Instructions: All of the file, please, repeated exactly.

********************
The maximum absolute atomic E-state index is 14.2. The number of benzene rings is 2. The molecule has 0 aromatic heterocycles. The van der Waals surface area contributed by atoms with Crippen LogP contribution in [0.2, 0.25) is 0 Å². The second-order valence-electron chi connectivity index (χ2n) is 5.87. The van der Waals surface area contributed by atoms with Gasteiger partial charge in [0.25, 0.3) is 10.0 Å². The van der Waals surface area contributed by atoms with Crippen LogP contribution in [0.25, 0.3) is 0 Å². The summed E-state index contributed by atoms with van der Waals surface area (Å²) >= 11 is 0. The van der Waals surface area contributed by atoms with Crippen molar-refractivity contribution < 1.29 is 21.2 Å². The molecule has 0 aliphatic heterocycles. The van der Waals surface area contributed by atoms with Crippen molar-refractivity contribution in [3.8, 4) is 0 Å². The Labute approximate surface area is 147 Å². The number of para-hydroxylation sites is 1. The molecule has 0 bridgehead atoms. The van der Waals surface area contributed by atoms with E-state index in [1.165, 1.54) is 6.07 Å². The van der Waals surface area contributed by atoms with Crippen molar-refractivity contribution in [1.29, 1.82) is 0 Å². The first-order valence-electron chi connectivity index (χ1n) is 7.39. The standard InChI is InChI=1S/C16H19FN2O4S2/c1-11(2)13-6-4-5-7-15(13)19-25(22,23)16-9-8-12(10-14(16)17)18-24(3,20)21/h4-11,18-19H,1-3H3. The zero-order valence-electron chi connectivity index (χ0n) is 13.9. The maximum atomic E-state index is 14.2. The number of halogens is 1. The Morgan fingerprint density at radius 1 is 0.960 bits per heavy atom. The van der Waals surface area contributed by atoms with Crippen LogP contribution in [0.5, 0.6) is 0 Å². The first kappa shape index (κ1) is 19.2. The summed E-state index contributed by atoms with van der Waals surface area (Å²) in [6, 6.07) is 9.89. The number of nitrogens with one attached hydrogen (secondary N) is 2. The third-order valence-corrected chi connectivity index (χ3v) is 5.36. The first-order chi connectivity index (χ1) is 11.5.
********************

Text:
The maximum absolute atomic E-state index is 14.2. The number of benzene rings is 2. The molecule has 0 aromatic heterocycles. The van der Waals surface area contributed by atoms with Crippen LogP contribution in [0.2, 0.25) is 0 Å². The second-order valence-electron chi connectivity index (χ2n) is 5.87. The van der Waals surface area contributed by atoms with Gasteiger partial charge in [0.25, 0.3) is 10.0 Å². The van der Waals surface area contributed by atoms with Crippen LogP contribution in [0.25, 0.3) is 0 Å². The summed E-state index contributed by atoms with van der Waals surface area (Å²) >= 11 is 0. The van der Waals surface area contributed by atoms with Crippen molar-refractivity contribution < 1.29 is 21.2 Å². The molecule has 0 aliphatic heterocycles. The van der Waals surface area contributed by atoms with Crippen molar-refractivity contribution in [3.8, 4) is 0 Å². The Labute approximate surface area is 147 Å². The number of para-hydroxylation sites is 1. The molecule has 0 bridgehead atoms. The van der Waals surface area contributed by atoms with E-state index in [1.165, 1.54) is 6.07 Å². The van der Waals surface area contributed by atoms with Crippen molar-refractivity contribution in [1.29, 1.82) is 0 Å². The first-order valence-electron chi connectivity index (χ1n) is 7.39. The standard InChI is InChI=1S/C16H19FN2O4S2/c1-11(2)13-6-4-5-7-15(13)19-25(22,23)16-9-8-12(10-14(16)17)18-24(3,20)21/h4-11,18-19H,1-3H3. The zero-order valence-electron chi connectivity index (χ0n) is 13.9. The maximum atomic E-state index is 14.2. The number of halogens is 1. The Morgan fingerprint density at radius 1 is 0.960 bits per heavy atom. The van der Waals surface area contributed by atoms with Crippen LogP contribution in [0.5, 0.6) is 0 Å². The first kappa shape index (κ1) is 19.2. The summed E-state index contributed by atoms with van der Waals surface area (Å²) in [6, 6.07) is 9.89. The number of nitrogens with one attached hydrogen (secondary N) is 2. The third-order valence-corrected chi connectivity index (χ3v) is 5.36. The first-order chi connectivity index (χ1) is 11.5.